Introduction to World Literature


As explained in the university’s course description, English 203—World Literature—aims to

“[a]cquaint students with significant figures and works of world literature.” This class aims to introduce you not only to literary anaylsis and the ways we read literature, but the influences that global cultures have upon society as a whole. This class seeks to explore literature not only from the United States, but from societies and cultures across the globe; you will discover writing from a diverse selection of locations, and a diversity of forms.

Keep in mind that literature is a very broad field of study. Thus, consider this course an introduction. Rather than taking a chronological approach, we will instead be discussing texts thematically—what unites Anne Moody’s Coming of Age in Mississippi with Shakespeare’s Othello for instance? The key to succeeding in this class is to keep an open mind and continue to question.


  • Iglesias, Luis A., Michael Mays, and Linda M. Pierce. Allen. Global Crossroads: A World Literature Reader. Southlake, TX: Fountainhead, 2008. Print.
  • Moore, Alan, and Dave Gibbons. Watchmen. New York: DC Comics, 1995. Print.
  • Satrapi, Marjane. The Complete Persepolis. New York: Pantheon, 2007. Print.
  • 3-ring notebook for notes and journal entries
  • Ability to print supplementary materials (you will be given ample notice when/what to print).


1)      Students will demonstrate the ability to connect ideas in a coherent essay; students will demonstrate the ability to connect course content to other disciplines and/or to real world situations.

2)      Students will demonstrate the ability to develop and focus on one topic in writing assignments and present ideas in an organized, logical, coherent form; students will demonstrate the ability to use Standard English grammar, punctuation, spelling and usage.

3)      Students will demonstrate an understanding of the influence of art, music, literature, theatre or dance on culture. Students will demonstrate an appreciation for art, music, literature, theatre and/or dance.

4)      Students will demonstrate the ability to write an analytical essay, the ability to find and cite relevant sources, and the ability to analyze the components of an argument.

5)      Students will be able to explain the implications of familial, sexual or religious diversity among individuals, will be able to discuss (in speaking or writing) major developments in world history, and will be able to demonstrate knowledge of the literary and creative contributions of world cultures.


In order to receive at least a “C” grade in this course, you must satisfactorily complete all of the following:

  • complete all major writing projects;
  • complete group presentation;
  • complete all tests and quizzes;
  • complete all question paper assignments;
  • complete all reading assignments and homework, actively participate in class discussions and workshops, and maintain regular classroom attendance.



The following should serve as a guide to how grading will be approached:

Question Papers & Reading Quizzes (10 points)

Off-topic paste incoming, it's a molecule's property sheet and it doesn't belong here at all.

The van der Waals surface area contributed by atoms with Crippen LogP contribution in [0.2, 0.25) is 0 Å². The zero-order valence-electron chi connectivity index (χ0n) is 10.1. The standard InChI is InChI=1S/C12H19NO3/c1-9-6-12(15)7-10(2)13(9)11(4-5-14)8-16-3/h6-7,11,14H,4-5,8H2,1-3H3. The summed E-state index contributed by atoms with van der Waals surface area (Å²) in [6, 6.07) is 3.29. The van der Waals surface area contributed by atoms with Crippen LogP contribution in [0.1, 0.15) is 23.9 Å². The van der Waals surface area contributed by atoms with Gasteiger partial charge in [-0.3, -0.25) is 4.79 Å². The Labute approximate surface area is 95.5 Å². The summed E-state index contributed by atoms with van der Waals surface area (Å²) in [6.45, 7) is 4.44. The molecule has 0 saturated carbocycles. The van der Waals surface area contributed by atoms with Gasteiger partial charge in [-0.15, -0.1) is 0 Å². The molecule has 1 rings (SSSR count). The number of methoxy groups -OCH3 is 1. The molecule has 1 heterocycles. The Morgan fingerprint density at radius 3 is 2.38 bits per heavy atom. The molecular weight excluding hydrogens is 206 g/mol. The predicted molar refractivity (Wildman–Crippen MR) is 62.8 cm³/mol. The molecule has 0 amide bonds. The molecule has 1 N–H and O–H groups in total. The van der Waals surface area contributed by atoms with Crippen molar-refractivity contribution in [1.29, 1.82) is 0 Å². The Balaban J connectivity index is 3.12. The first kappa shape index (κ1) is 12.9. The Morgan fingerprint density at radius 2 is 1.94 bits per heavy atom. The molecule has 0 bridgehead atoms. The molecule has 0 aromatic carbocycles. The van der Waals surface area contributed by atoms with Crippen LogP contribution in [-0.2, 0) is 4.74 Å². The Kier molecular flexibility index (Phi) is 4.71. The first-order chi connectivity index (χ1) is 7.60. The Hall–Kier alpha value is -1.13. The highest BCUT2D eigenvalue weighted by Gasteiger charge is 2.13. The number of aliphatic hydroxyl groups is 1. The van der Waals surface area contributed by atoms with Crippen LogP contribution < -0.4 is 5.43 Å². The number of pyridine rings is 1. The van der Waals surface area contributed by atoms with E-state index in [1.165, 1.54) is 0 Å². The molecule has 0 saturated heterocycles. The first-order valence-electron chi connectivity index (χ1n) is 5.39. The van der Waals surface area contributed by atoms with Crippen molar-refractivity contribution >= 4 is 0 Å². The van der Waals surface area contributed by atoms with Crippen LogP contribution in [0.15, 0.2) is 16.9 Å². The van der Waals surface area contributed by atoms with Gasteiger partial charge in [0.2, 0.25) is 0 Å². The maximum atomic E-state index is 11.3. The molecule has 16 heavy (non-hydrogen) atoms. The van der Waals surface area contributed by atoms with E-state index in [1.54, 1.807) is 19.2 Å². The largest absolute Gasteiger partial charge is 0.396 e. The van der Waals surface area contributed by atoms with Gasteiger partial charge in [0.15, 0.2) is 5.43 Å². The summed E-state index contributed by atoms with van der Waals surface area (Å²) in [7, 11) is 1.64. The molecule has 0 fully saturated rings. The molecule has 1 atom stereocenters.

For each day’s reading, you will prepare 10 discussion questions, then choose one on which to write a response. Your response should be one full typed page, single spaced. Response papers will be collected at the end of each class. Reading quizzes will be given on an occasional basis, and will be unannounced.

Literary Soundtrack Essay (15 points)

A 3-4 page essay creating a soundtrack for a particular work and explaining your song choices.

Due in class February 18.


Creative Project (10 points)

You (and a partner, if you so choose) will create a visual interpretation of Gilgamesh.

Due April 8.

Midterm Exam (15 points)

The midterm will be an in-class exam consisting of short answer and identification questions.

Final Exam (20 points)

The final exam will consist of short answer and identification questions, as well as one essay. It will be cumulative, but will mostly concentrate on material covered after the midterm.

Literary Themes Analysis Essay (20 pts)

You will write one 4-6 page paper that analyzes how two texts we are studying this semester connect thematically. The paper will be due April 24. The paper should adhere to MLA formatting guidelines and include a Works Cited page.

Class Participation/Homework (10 pts)

You are expected to contribute to class discussions; participate in group work; etc. At minimum, I expect that you will be an active listener in class discussions and will say something at least once per class meeting. Participation points will be taken off for texting while in class, using your computer/other electronic device for non-class related purposes, sleeping in class, completing work for another class, or other kinds of not staying on task.


In addition to completing reading and writing assignments, preparing for class means being ready to discuss and intelligently question issues raised by the material. This does not mean, however, that you must master the material. On the contrary, it is perfectly reasonable that you may be confused by some readings the first time we encounter them. But in such cases you should be prepared to discuss what you specifically found puzzling, aggravating, thought-provoking, engaging, or difficult about the assignment. In other words, if you feel you have nothing to state about a piece of writing, actively develop a list of questions about it.


The framework of this course – with its emphasis on class discussion and group work – demands that you attend class regularly. Failure to complete in-class work will result in the lowering of your grade. Indeed, no in-class activities (including quizzes) may be made up due to tardiness or absence.

Your attendance is absolutely necessary. Each student will be allowed two (2) absences without penalty. There is no difference between “excused” and “unexcused” absences, therefore please plan accordingly. After the second absence each additional absence will result in your final grade being reduced by one full letter. Thus, with three absences an “A” becomes a “B;” with four absences an “A” becomes a “C,” with five absences an “A” becomes a “D,” and so on. You are also required to show up on time; if you are up to15 minutes late you will be marked tardy, which will count as one third of an absence. Three tardies and/or early departures will equal one absence. Any more than 15 minutes late and you will be marked absent for that class session. Please remember that attendance is important. You are responsible for keeping track of your own absences.